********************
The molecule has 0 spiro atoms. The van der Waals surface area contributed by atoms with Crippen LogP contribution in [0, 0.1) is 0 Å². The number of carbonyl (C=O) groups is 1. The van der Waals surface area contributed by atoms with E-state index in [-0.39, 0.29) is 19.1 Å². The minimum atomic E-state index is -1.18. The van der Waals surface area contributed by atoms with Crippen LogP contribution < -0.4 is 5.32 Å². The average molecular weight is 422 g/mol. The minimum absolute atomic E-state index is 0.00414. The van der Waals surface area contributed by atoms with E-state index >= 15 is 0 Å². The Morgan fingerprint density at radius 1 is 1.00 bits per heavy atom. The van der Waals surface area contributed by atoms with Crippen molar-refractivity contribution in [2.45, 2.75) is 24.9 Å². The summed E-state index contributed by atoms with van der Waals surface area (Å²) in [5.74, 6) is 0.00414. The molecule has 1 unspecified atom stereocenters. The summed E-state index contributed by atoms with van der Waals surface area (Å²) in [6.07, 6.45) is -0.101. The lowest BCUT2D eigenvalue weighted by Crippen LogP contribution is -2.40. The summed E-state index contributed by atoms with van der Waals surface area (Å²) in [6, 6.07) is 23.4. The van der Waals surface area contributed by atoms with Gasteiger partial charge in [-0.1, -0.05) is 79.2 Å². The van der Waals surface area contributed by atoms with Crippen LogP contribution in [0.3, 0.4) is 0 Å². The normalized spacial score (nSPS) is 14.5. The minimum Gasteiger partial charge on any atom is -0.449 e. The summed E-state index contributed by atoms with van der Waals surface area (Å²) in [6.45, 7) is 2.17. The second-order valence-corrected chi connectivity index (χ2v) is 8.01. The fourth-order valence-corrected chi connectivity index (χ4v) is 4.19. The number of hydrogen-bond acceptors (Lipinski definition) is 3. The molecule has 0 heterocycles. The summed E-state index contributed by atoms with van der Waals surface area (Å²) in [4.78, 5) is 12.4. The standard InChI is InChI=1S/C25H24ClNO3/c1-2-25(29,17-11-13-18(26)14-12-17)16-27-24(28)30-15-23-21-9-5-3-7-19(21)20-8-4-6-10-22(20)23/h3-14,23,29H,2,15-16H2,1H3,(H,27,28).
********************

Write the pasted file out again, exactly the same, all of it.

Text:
The molecule has 0 spiro atoms. The van der Waals surface area contributed by atoms with Crippen LogP contribution in [0, 0.1) is 0 Å². The number of carbonyl (C=O) groups is 1. The van der Waals surface area contributed by atoms with E-state index in [-0.39, 0.29) is 19.1 Å². The minimum atomic E-state index is -1.18. The van der Waals surface area contributed by atoms with Crippen LogP contribution < -0.4 is 5.32 Å². The average molecular weight is 422 g/mol. The minimum absolute atomic E-state index is 0.00414. The van der Waals surface area contributed by atoms with E-state index >= 15 is 0 Å². The Morgan fingerprint density at radius 1 is 1.00 bits per heavy atom. The van der Waals surface area contributed by atoms with Crippen molar-refractivity contribution in [2.45, 2.75) is 24.9 Å². The summed E-state index contributed by atoms with van der Waals surface area (Å²) in [5.74, 6) is 0.00414. The molecule has 1 unspecified atom stereocenters. The summed E-state index contributed by atoms with van der Waals surface area (Å²) in [6.07, 6.45) is -0.101. The lowest BCUT2D eigenvalue weighted by Crippen LogP contribution is -2.40. The summed E-state index contributed by atoms with van der Waals surface area (Å²) in [6, 6.07) is 23.4. The van der Waals surface area contributed by atoms with Gasteiger partial charge in [-0.1, -0.05) is 79.2 Å². The van der Waals surface area contributed by atoms with Crippen LogP contribution in [0.3, 0.4) is 0 Å². The normalized spacial score (nSPS) is 14.5. The minimum Gasteiger partial charge on any atom is -0.449 e. The summed E-state index contributed by atoms with van der Waals surface area (Å²) in [6.45, 7) is 2.17. The second-order valence-corrected chi connectivity index (χ2v) is 8.01. The fourth-order valence-corrected chi connectivity index (χ4v) is 4.19. The number of hydrogen-bond acceptors (Lipinski definition) is 3. The molecule has 0 heterocycles. The summed E-state index contributed by atoms with van der Waals surface area (Å²) in [4.78, 5) is 12.4. The standard InChI is InChI=1S/C25H24ClNO3/c1-2-25(29,17-11-13-18(26)14-12-17)16-27-24(28)30-15-23-21-9-5-3-7-19(21)20-8-4-6-10-22(20)23/h3-14,23,29H,2,15-16H2,1H3,(H,27,28).